Day 2 in Marfa was spent mostly relaxing. The Allen Oldies Band had an afternoon gig playing on the back of a trailer that was hauled into the common area near the train tracks that is used on the weekends for the farmers market. David Beebe and Allen Hill had gone over to the Marfa Public Radio station to interview Allen Hill and promote the mid afternoon show as well as the evening show in Alpine and the show on Saturday at Padres.
The promotion did get quite a few people out to the afternoon show which lasted about 45 minutes.
The next show was in Alpine, about 30 minutes away from Marfa. Scheduled to start at 10:00 pm the band was planning to head over there around 4:30 for a 5:00 pm sound check. This meant about 5 hours of downtime plus the show which would run about 4 hours and then the breakdown and trip back to Marfa.
I opted to stay in town and skip the festivities. There’s still the Saturday night show at Padres and a lunchtime show on Sunday so I felt I could give this one a miss.
Walked around town and shot some pics and hung out with some of the band wives who also opted to skip the Alpine leg of the tour.
In the above picture you can see the Marfa Courthouse in the distance. I was able to climb to the top of the dome and put together this panorama of the City of Marfa with Main St. in the center.
A slide show of some pictures I took of Dooley using the Minolta 100mm f/2 lens and the HVL-F58AM flash. I recommend the full screen option for optimal viewing.
The baby Mockingbird has moved to the backyard to be near the feeders. We added a misting device to the birdbath and he has been the bravest of all the backyard birds so far. It took him a few tries to figure out where he needed to land, but he sorted it out eventually.
Roky Erickson live at The Continental Club. Review of the show can be found here
Just beginning to play with my recently acquired Minolta 100mm F/2. It’s an amazingly sharp lens and the IQ is on par with anything I have ever shot with. Considering this lens was made in 1987 it holds up well when used with the modern day digital Sony Alpha 700.
I would go so far as to say that this lens is easily as sharp wide open as my Sony Zeiss 135 f/1.8 is when stopped down to f/2.0. Similar in focal length (100mm vs 135mm) this lens is considerably smaller and more light weight. That means it’s easy to carry around in my small bag with a few other lenses where the Zeiss requires a bit more of a commitment to lugging around some heavy gear. A huge plus.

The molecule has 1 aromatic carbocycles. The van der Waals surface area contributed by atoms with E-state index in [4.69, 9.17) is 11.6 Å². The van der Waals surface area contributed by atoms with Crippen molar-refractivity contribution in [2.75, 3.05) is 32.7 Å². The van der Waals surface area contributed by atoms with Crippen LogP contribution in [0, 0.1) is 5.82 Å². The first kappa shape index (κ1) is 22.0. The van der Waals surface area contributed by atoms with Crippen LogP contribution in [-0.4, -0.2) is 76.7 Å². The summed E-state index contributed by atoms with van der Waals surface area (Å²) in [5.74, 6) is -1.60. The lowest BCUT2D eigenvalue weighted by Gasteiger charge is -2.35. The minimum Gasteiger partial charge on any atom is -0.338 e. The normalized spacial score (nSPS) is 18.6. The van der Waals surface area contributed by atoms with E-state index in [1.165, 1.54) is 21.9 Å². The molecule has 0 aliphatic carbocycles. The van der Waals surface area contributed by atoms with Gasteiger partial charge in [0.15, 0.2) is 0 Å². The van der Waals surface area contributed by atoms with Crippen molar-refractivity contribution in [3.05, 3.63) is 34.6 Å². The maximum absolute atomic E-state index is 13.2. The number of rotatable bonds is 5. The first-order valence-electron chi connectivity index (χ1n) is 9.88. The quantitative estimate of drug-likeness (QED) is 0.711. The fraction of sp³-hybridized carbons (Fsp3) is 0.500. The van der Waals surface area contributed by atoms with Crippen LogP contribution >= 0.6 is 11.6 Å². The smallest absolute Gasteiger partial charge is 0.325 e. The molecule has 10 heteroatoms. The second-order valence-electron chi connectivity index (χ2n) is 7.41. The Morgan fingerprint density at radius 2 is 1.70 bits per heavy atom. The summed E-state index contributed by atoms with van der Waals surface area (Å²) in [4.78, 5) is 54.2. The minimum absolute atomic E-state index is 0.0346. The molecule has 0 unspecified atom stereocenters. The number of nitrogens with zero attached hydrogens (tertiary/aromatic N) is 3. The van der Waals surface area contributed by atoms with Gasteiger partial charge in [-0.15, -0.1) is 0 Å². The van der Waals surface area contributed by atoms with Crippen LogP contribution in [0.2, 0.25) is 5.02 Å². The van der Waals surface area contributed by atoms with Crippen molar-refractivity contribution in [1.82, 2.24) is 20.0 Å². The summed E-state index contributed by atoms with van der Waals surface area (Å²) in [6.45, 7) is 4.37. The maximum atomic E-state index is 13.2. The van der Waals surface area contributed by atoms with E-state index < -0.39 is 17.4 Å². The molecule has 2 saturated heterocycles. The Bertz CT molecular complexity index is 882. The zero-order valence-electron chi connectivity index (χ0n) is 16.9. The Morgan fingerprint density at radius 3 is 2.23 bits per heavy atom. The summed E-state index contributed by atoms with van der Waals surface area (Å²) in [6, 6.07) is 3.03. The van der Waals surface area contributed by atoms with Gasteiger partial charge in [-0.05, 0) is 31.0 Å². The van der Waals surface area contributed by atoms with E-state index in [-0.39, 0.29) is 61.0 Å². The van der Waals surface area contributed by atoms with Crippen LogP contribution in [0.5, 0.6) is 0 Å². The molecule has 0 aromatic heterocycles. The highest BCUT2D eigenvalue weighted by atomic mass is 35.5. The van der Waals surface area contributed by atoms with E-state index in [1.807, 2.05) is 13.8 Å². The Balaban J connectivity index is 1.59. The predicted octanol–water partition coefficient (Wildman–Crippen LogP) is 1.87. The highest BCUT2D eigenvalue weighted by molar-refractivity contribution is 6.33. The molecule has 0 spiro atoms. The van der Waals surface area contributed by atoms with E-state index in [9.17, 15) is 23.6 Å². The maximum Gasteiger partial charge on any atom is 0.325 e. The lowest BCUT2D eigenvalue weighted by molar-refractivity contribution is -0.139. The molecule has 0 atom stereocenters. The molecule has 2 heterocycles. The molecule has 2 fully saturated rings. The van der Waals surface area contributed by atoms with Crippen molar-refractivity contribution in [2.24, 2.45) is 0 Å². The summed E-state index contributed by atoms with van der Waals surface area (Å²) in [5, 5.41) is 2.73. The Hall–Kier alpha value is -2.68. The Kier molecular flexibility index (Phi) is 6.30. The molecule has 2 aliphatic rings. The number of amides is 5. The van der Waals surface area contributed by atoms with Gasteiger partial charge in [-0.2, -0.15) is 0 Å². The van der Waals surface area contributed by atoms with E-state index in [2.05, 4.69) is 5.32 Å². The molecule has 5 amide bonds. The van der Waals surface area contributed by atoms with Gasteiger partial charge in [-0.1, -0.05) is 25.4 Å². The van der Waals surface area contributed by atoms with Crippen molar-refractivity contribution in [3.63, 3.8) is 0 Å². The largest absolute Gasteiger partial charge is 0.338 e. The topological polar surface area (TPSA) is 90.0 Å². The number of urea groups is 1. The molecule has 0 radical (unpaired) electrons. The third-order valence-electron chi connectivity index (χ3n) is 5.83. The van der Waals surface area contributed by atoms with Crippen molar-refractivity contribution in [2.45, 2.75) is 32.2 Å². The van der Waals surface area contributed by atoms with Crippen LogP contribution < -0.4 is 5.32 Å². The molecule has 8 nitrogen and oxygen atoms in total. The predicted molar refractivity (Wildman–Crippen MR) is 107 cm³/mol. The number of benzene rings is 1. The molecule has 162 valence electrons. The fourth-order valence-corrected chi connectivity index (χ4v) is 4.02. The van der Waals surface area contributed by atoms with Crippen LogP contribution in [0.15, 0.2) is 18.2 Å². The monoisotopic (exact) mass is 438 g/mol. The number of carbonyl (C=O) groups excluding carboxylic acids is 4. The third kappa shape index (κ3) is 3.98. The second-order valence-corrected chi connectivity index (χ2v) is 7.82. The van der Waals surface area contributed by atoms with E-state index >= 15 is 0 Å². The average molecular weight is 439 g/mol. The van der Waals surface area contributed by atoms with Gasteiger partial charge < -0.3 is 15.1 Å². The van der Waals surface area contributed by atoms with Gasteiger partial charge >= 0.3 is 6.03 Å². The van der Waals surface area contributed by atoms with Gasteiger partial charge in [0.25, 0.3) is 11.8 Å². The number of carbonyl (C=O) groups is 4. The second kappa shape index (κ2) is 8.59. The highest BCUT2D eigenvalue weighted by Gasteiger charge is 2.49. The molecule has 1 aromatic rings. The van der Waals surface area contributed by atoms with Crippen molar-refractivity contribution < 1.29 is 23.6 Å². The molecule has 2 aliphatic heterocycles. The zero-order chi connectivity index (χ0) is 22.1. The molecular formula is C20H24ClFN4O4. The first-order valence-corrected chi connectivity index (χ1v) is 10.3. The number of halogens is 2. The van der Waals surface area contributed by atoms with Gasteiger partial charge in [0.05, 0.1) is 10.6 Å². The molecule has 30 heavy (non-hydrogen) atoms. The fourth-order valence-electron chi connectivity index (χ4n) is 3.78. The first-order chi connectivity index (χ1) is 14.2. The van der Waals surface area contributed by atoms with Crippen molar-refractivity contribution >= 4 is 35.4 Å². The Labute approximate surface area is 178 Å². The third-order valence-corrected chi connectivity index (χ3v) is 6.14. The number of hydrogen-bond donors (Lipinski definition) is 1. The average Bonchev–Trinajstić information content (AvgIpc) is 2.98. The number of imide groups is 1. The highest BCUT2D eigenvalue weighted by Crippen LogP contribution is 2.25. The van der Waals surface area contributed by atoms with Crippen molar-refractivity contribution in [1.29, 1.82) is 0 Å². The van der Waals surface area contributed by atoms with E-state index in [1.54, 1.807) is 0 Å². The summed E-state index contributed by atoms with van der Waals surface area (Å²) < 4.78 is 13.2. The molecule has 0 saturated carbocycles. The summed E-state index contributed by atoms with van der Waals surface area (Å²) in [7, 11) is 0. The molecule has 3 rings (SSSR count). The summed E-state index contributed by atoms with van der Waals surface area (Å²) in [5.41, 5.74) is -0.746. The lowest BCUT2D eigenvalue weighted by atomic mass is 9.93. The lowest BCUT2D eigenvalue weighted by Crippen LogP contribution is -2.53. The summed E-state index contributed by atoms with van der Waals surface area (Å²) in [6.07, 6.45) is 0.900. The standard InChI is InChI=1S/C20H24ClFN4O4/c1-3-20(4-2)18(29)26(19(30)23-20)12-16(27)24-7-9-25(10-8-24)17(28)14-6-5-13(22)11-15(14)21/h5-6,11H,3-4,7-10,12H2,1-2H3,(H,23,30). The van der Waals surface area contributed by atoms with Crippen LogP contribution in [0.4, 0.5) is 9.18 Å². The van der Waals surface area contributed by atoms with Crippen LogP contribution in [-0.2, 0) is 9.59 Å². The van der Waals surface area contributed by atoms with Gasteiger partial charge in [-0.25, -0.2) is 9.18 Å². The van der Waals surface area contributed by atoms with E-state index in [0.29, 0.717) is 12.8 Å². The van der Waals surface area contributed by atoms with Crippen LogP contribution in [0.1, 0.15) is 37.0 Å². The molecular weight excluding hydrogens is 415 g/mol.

I can easily see this lens becoming one of my heavy rotational favorites, espeically for low light portrait work
The baby Mockingbird I reported earlier is getting big enough to fly and turns out to be one of two babies living in the bushes in front of the house.
Still has some of his downy bird fuzz, but should be grown and on his way soon. We’re pretty tired of the incessant peeping. The mother Mockingbird does keep a watchful eye on the youngsters and goes to the backyard frequently for food.
Distressing that the Grackles have been showing up in greater numbers. We’ve even seen some babies being fed by their parents. They love the suet and the bread we put out and gunk up the birdbath dunking it.
I put out a larger feeder that is filled with a seed and corn cake. The bigger birds love it and the Blue Jay finally has a feeder that can accommodate his size.
Ricky the Cardinal was putting on a an odd show as I sat in the backyard this afternoon. Leaning from one side to another and making an insistant chirping noise he seemed to be confronting me.
Or showing off for the lady Cardinal…
Speaking of Ricky…a few weeks ago I noticed these two dark birds I had not seen before. Dull brown heads and smallish. About the size of the Cardinals and definitely not Blackbirds, Crows or Grackles. I didn’t really think much of it until this weekend when I saw this
It was obvious to me that the black bird was doing that little wing shake open mouth thing that baby birds do when they want their parents to feed them. Certainly Ricky was not going to feed this guy…WRONG!